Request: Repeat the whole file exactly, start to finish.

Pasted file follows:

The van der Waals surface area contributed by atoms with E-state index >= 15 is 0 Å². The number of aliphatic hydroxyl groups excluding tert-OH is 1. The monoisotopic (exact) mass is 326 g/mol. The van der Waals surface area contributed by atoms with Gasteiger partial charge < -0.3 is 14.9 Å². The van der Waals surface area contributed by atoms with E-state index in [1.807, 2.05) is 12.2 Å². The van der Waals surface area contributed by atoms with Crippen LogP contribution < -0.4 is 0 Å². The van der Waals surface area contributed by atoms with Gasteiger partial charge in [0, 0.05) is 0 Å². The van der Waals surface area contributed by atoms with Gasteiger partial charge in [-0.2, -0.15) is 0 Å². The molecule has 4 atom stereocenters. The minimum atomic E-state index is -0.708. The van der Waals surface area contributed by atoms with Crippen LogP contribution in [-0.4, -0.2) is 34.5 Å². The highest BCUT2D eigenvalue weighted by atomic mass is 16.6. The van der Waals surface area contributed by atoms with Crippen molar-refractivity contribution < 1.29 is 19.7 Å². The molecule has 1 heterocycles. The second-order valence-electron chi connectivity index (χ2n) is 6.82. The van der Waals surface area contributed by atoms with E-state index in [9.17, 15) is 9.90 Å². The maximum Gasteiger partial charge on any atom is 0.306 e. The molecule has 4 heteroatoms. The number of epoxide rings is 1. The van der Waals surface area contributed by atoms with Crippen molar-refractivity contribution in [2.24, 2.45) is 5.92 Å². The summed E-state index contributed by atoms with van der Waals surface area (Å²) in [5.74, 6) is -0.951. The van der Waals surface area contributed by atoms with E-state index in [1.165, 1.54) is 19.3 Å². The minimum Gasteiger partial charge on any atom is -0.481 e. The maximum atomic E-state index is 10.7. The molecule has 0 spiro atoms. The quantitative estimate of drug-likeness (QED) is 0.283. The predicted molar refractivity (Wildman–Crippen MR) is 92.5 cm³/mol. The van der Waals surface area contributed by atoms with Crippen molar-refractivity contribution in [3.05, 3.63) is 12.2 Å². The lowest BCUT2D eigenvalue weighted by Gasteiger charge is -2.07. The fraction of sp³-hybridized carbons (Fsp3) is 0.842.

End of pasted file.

The van der Waals surface area contributed by atoms with E-state index >= 15 is 0 Å². The number of aliphatic hydroxyl groups excluding tert-OH is 1. The monoisotopic (exact) mass is 326 g/mol. The van der Waals surface area contributed by atoms with Gasteiger partial charge < -0.3 is 14.9 Å². The van der Waals surface area contributed by atoms with E-state index in [1.807, 2.05) is 12.2 Å². The van der Waals surface area contributed by atoms with Crippen LogP contribution < -0.4 is 0 Å². The van der Waals surface area contributed by atoms with Gasteiger partial charge in [0, 0.05) is 0 Å². The van der Waals surface area contributed by atoms with Gasteiger partial charge in [-0.2, -0.15) is 0 Å². The molecule has 4 atom stereocenters. The minimum atomic E-state index is -0.708. The van der Waals surface area contributed by atoms with Crippen LogP contribution in [-0.4, -0.2) is 34.5 Å². The highest BCUT2D eigenvalue weighted by atomic mass is 16.6. The van der Waals surface area contributed by atoms with Crippen molar-refractivity contribution < 1.29 is 19.7 Å². The molecule has 1 heterocycles. The second-order valence-electron chi connectivity index (χ2n) is 6.82. The van der Waals surface area contributed by atoms with E-state index in [9.17, 15) is 9.90 Å². The maximum Gasteiger partial charge on any atom is 0.306 e. The molecule has 4 heteroatoms. The number of epoxide rings is 1. The van der Waals surface area contributed by atoms with Crippen molar-refractivity contribution in [2.24, 2.45) is 5.92 Å². The summed E-state index contributed by atoms with van der Waals surface area (Å²) in [5.74, 6) is -0.951. The van der Waals surface area contributed by atoms with E-state index in [1.165, 1.54) is 19.3 Å². The minimum Gasteiger partial charge on any atom is -0.481 e. The maximum atomic E-state index is 10.7. The molecule has 0 spiro atoms. The quantitative estimate of drug-likeness (QED) is 0.283. The predicted molar refractivity (Wildman–Crippen MR) is 92.5 cm³/mol. The van der Waals surface area contributed by atoms with Crippen molar-refractivity contribution in [3.05, 3.63) is 12.2 Å². The lowest BCUT2D eigenvalue weighted by Gasteiger charge is -2.07. The fraction of sp³-hybridized carbons (Fsp3) is 0.842.